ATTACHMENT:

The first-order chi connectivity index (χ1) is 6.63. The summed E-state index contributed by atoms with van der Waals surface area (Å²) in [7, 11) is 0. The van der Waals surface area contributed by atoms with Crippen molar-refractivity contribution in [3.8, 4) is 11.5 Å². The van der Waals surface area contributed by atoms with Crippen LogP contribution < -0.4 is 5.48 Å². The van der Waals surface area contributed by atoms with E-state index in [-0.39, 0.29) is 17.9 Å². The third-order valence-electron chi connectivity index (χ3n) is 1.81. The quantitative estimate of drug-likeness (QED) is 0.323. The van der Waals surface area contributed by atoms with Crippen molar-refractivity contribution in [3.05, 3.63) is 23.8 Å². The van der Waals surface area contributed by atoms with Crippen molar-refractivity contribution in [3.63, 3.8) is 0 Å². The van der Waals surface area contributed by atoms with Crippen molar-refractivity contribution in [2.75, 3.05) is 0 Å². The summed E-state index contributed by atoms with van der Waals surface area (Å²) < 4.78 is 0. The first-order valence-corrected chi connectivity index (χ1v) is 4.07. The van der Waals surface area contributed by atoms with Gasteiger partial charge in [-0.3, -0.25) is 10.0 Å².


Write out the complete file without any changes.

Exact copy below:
The first-order chi connectivity index (χ1) is 6.63. The summed E-state index contributed by atoms with van der Waals surface area (Å²) in [7, 11) is 0. The van der Waals surface area contributed by atoms with Crippen molar-refractivity contribution in [3.8, 4) is 11.5 Å². The van der Waals surface area contributed by atoms with Crippen LogP contribution < -0.4 is 5.48 Å². The van der Waals surface area contributed by atoms with E-state index in [-0.39, 0.29) is 17.9 Å². The third-order valence-electron chi connectivity index (χ3n) is 1.81. The quantitative estimate of drug-likeness (QED) is 0.323. The van der Waals surface area contributed by atoms with Crippen molar-refractivity contribution in [3.05, 3.63) is 23.8 Å². The van der Waals surface area contributed by atoms with Crippen molar-refractivity contribution in [3.63, 3.8) is 0 Å². The van der Waals surface area contributed by atoms with Crippen molar-refractivity contribution in [2.75, 3.05) is 0 Å². The summed E-state index contributed by atoms with van der Waals surface area (Å²) < 4.78 is 0. The first-order valence-corrected chi connectivity index (χ1v) is 4.07. The van der Waals surface area contributed by atoms with Gasteiger partial charge in [-0.3, -0.25) is 10.0 Å².